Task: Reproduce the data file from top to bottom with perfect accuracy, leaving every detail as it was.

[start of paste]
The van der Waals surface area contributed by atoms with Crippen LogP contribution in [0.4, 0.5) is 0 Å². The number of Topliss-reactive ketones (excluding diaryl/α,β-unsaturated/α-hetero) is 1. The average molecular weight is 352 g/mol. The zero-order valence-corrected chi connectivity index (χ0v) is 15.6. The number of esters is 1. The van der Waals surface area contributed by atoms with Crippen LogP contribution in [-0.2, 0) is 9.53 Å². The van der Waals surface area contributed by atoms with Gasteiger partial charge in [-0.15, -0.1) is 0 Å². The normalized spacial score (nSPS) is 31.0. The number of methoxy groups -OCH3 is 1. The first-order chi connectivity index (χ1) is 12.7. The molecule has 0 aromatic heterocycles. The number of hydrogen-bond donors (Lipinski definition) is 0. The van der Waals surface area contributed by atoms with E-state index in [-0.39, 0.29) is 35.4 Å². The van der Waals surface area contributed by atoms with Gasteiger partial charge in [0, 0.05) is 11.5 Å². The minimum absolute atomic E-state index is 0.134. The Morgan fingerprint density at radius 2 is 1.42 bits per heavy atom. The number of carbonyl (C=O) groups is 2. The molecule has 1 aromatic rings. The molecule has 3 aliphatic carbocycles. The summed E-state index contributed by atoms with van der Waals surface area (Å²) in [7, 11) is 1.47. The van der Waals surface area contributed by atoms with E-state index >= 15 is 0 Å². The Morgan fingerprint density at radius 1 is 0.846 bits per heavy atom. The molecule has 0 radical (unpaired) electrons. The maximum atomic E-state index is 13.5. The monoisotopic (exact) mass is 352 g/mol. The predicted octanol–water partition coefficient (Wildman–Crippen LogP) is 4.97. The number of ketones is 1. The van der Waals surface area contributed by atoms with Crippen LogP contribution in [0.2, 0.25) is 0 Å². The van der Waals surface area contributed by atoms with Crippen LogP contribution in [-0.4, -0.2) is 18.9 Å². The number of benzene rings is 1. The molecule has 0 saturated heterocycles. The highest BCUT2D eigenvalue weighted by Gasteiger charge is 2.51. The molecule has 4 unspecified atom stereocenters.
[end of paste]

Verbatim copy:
The van der Waals surface area contributed by atoms with Crippen LogP contribution in [0.4, 0.5) is 0 Å². The number of Topliss-reactive ketones (excluding diaryl/α,β-unsaturated/α-hetero) is 1. The average molecular weight is 352 g/mol. The zero-order valence-corrected chi connectivity index (χ0v) is 15.6. The number of esters is 1. The van der Waals surface area contributed by atoms with Crippen LogP contribution in [-0.2, 0) is 9.53 Å². The van der Waals surface area contributed by atoms with Gasteiger partial charge in [-0.15, -0.1) is 0 Å². The normalized spacial score (nSPS) is 31.0. The number of methoxy groups -OCH3 is 1. The first-order chi connectivity index (χ1) is 12.7. The molecule has 0 aromatic heterocycles. The number of hydrogen-bond donors (Lipinski definition) is 0. The van der Waals surface area contributed by atoms with E-state index in [-0.39, 0.29) is 35.4 Å². The van der Waals surface area contributed by atoms with Gasteiger partial charge in [0, 0.05) is 11.5 Å². The minimum absolute atomic E-state index is 0.134. The Morgan fingerprint density at radius 2 is 1.42 bits per heavy atom. The number of carbonyl (C=O) groups is 2. The molecule has 1 aromatic rings. The molecule has 3 aliphatic carbocycles. The summed E-state index contributed by atoms with van der Waals surface area (Å²) in [7, 11) is 1.47. The van der Waals surface area contributed by atoms with E-state index >= 15 is 0 Å². The Morgan fingerprint density at radius 1 is 0.846 bits per heavy atom. The molecule has 0 radical (unpaired) electrons. The maximum atomic E-state index is 13.5. The monoisotopic (exact) mass is 352 g/mol. The predicted octanol–water partition coefficient (Wildman–Crippen LogP) is 4.97. The number of ketones is 1. The van der Waals surface area contributed by atoms with Crippen LogP contribution in [0.2, 0.25) is 0 Å². The van der Waals surface area contributed by atoms with Crippen LogP contribution in [-0.4, -0.2) is 18.9 Å². The number of benzene rings is 1. The molecule has 0 saturated heterocycles. The highest BCUT2D eigenvalue weighted by Gasteiger charge is 2.51. The molecule has 4 unspecified atom stereocenters.